Lawsuit: Michigan Discriminates Against Transgender People in Issuing State IDs

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Lawsuit: Michigan Discriminates Against Transgender People in Issuing State IDs

Jessica Mason Pieklo

A federal lawsuit challenges a policy by the Michigan Secretary of State's office that requires an amended birth certificate before correcting the gender on state issued identification cards.

A federal lawsuit filed last week challenges a policy by the Michigan Secretary of State’s office that attorneys claim makes it impossible for many transgender people to correct the gender on their state-issued identification cards.

The lawsuit, filed by the American Civil Liberties Union of Michigan on behalf of six plaintiffs, claims that the policy amounts to a refusal by the state to recognize and respect the plaintiffs’ gender identities. Under that policy, implemented by Secretary of State Ruth Johnson in 2011, the state of Michigan will not change the gender marker on an identity document unless the person produces an amended birth certificate showing the correct gender.

Johnson, a former GOP Michigan house member, ran for lieutenant governor in 2006.

Obtaining an amended birth certificate can be difficult and expensive, according to attorneys for the ACLU. Michigan law requires that a person undergo gender confirmation surgery to receive an amended birth certificate. ACLU attorneys allege that Johnson’s 2011 rule is unconstitutional because it violates the plaintiffs’ constitutional rights to privacy, free speech, equal protection, interstate travel, and independence in making important medical decisions.

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“A driver’s license serves a crucial function for many individuals in making it possible for them to secure and maintain a job and otherwise care for their needs and the needs of their family,” the lawsuit reads. “A driver’s license that fails to match one’s gender leads to the disclosure of private, intimate information about one’s transgender status, and it often leads to physical harm, harassment, discrimination, or groundless accusations of fraud.”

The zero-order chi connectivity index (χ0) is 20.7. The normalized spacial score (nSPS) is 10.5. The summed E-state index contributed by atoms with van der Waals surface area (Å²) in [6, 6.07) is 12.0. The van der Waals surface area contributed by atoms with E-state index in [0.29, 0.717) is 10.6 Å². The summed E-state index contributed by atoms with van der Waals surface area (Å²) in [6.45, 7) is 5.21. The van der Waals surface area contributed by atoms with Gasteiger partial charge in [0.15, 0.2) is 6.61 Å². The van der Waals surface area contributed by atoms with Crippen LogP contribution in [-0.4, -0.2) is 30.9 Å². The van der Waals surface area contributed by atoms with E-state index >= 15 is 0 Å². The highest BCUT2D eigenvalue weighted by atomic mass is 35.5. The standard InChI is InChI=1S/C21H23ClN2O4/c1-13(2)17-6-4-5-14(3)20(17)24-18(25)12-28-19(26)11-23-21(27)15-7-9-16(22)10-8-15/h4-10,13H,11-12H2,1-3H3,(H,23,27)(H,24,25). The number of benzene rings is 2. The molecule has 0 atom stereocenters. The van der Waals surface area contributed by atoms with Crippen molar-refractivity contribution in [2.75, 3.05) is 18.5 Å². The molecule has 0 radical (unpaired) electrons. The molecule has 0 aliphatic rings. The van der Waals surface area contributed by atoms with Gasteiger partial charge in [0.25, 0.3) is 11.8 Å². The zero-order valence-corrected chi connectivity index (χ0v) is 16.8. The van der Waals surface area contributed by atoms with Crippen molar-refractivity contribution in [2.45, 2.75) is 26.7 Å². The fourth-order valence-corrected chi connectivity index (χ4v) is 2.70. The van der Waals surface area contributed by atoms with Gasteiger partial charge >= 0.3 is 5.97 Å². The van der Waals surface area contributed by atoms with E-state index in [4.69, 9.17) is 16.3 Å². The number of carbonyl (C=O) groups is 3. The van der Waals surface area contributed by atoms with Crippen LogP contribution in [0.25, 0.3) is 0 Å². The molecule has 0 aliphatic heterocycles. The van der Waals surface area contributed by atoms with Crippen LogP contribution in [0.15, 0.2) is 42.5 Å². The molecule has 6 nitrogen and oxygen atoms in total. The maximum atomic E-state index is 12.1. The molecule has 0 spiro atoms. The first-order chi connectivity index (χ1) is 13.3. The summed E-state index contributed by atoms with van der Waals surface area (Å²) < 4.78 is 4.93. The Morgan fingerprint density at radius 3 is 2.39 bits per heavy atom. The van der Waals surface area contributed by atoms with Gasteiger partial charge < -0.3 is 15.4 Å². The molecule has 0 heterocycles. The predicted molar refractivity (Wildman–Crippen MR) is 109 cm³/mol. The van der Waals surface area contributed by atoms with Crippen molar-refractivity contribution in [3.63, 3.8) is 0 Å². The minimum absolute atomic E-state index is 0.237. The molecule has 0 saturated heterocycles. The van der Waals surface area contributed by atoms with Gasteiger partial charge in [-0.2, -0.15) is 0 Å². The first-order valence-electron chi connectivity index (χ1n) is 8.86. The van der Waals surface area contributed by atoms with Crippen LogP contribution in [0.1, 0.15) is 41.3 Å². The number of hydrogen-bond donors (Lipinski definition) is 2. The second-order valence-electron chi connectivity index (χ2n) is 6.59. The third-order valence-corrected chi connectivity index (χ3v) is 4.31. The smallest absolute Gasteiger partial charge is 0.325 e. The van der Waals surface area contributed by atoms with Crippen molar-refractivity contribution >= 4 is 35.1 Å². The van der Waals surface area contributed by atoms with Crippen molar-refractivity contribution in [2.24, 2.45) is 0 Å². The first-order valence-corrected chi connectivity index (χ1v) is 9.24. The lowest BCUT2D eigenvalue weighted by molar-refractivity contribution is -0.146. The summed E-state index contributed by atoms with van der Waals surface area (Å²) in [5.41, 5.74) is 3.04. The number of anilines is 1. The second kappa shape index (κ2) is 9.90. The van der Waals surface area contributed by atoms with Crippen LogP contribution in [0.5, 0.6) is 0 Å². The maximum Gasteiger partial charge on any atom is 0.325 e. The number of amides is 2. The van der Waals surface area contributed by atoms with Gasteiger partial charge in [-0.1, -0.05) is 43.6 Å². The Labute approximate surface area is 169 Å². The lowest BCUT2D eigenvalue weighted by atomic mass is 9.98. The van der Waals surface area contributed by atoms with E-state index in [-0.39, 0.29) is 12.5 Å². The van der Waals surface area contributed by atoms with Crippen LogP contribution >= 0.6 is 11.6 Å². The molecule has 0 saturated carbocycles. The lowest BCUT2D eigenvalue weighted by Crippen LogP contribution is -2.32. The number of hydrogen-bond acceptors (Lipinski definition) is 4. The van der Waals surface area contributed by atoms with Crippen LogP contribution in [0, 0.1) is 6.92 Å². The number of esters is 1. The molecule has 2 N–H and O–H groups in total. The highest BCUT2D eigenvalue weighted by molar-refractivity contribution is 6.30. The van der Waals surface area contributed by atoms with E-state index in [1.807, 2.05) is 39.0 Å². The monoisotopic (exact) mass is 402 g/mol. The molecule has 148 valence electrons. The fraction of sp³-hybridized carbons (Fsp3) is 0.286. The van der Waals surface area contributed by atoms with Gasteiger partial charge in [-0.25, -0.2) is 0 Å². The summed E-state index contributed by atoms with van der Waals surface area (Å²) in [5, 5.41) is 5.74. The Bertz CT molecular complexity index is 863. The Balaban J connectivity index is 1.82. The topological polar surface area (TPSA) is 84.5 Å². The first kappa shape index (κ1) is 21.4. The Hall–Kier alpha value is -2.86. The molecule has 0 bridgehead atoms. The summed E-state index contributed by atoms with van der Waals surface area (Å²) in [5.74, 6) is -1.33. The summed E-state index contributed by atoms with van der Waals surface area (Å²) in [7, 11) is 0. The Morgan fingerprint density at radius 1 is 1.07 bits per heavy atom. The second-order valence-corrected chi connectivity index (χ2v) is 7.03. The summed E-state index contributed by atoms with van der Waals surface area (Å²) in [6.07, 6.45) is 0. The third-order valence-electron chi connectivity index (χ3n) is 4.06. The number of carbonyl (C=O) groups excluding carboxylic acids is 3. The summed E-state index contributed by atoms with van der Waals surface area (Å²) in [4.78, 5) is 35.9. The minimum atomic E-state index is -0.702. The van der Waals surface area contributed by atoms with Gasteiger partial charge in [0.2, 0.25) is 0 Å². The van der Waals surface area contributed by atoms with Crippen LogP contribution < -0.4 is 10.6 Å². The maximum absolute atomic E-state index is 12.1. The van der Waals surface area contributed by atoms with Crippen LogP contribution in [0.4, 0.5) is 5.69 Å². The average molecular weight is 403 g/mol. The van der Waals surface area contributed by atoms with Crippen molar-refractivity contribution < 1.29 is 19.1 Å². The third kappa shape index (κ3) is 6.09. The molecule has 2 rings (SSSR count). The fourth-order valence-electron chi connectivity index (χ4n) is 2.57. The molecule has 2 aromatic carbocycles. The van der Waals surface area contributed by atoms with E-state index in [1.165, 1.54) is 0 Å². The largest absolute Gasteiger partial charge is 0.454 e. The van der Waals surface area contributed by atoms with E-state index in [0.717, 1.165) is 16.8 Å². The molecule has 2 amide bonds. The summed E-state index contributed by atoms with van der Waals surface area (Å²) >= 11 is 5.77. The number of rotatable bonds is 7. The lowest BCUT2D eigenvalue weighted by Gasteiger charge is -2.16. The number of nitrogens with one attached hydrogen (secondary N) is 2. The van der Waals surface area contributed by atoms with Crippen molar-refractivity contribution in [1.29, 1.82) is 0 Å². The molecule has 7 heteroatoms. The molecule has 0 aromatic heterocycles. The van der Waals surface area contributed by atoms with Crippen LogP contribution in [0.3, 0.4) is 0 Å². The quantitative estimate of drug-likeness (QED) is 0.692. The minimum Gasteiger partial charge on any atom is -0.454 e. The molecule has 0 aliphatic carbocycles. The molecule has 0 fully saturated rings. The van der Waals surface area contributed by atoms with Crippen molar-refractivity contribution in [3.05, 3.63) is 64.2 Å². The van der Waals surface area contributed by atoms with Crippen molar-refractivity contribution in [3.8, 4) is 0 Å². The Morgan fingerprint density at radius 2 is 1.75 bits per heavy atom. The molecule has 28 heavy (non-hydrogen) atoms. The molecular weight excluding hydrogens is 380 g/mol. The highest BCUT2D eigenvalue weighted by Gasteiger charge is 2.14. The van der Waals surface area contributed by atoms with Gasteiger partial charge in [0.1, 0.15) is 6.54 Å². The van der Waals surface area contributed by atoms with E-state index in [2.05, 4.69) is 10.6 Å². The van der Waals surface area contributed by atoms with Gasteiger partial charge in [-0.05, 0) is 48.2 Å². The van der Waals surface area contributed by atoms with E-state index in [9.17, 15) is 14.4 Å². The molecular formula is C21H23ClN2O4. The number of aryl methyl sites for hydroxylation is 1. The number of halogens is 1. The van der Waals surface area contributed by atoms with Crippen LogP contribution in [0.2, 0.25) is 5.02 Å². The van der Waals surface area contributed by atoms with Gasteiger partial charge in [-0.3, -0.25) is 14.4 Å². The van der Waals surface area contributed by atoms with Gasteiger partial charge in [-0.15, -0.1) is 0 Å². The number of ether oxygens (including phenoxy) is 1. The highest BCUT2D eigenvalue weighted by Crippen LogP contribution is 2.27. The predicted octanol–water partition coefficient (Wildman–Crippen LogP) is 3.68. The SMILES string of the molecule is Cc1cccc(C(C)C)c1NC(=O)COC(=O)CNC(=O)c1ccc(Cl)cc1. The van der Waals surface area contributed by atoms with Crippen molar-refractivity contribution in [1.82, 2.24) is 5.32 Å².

In contrast to Michigan’s restrictive and onerous policy, the federal government and a number of other states have modernized their policies for correcting the gender on identity documents such as driver’s licenses and passports, according to court documents. Those entities have eliminated surgical and other burdensome requirements in favor of policies that allow a gender correction based on a sworn statement or letter from a medical provider confirming the transgender person’s change of gender.

Surgical gender reassignment prior to revising government-issued identification used to be a more widespread policy, according to the complaint. The World Professional Association for Transgender Health in 2010 urged governments to drop the surgery requirements. The U.S. State Department changed its policy that year, asking instead for passport applicants to present a doctor letter detailing “appropriate clinical treatment” for a gender transition.

The Social Security Administration dropped the surgical requirement for Social Security ID cards in 2013.

The Michigan lawsuit seeks a declaration from the court that the state’s policy is unconstitutional and an order blocking state officials from enforcing it. Attorneys for the state of Michigan have not yet filed a response to the allegations in the compliant.